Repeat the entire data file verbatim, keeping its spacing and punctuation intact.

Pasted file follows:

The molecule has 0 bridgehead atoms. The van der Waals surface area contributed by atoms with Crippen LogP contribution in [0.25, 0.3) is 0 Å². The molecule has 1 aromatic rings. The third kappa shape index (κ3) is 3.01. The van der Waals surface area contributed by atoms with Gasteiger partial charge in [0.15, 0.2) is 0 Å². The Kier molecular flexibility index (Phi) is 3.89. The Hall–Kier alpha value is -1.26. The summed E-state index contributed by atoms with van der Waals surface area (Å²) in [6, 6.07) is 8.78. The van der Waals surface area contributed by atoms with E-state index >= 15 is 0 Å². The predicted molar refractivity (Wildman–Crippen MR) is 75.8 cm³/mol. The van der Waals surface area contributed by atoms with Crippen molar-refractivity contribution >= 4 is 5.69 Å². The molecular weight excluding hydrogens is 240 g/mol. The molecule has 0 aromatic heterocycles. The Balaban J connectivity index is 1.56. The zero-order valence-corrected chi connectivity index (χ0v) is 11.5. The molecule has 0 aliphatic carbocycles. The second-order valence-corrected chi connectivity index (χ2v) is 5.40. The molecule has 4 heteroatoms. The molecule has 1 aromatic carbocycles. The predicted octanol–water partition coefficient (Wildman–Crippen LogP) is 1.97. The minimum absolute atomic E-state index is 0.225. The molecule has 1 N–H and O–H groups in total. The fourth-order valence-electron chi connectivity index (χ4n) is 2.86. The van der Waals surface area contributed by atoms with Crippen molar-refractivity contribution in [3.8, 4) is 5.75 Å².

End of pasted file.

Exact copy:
The molecule has 0 bridgehead atoms. The van der Waals surface area contributed by atoms with Crippen LogP contribution in [0.25, 0.3) is 0 Å². The molecule has 1 aromatic rings. The third kappa shape index (κ3) is 3.01. The van der Waals surface area contributed by atoms with Gasteiger partial charge in [0.15, 0.2) is 0 Å². The Kier molecular flexibility index (Phi) is 3.89. The Hall–Kier alpha value is -1.26. The summed E-state index contributed by atoms with van der Waals surface area (Å²) in [6, 6.07) is 8.78. The van der Waals surface area contributed by atoms with E-state index >= 15 is 0 Å². The predicted molar refractivity (Wildman–Crippen MR) is 75.8 cm³/mol. The van der Waals surface area contributed by atoms with Crippen molar-refractivity contribution >= 4 is 5.69 Å². The molecular weight excluding hydrogens is 240 g/mol. The molecule has 0 aromatic heterocycles. The Balaban J connectivity index is 1.56. The zero-order valence-corrected chi connectivity index (χ0v) is 11.5. The molecule has 0 aliphatic carbocycles. The second-order valence-corrected chi connectivity index (χ2v) is 5.40. The molecule has 4 heteroatoms. The molecule has 1 aromatic carbocycles. The predicted octanol–water partition coefficient (Wildman–Crippen LogP) is 1.97. The minimum absolute atomic E-state index is 0.225. The molecule has 1 N–H and O–H groups in total. The fourth-order valence-electron chi connectivity index (χ4n) is 2.86. The van der Waals surface area contributed by atoms with Crippen molar-refractivity contribution in [3.8, 4) is 5.75 Å².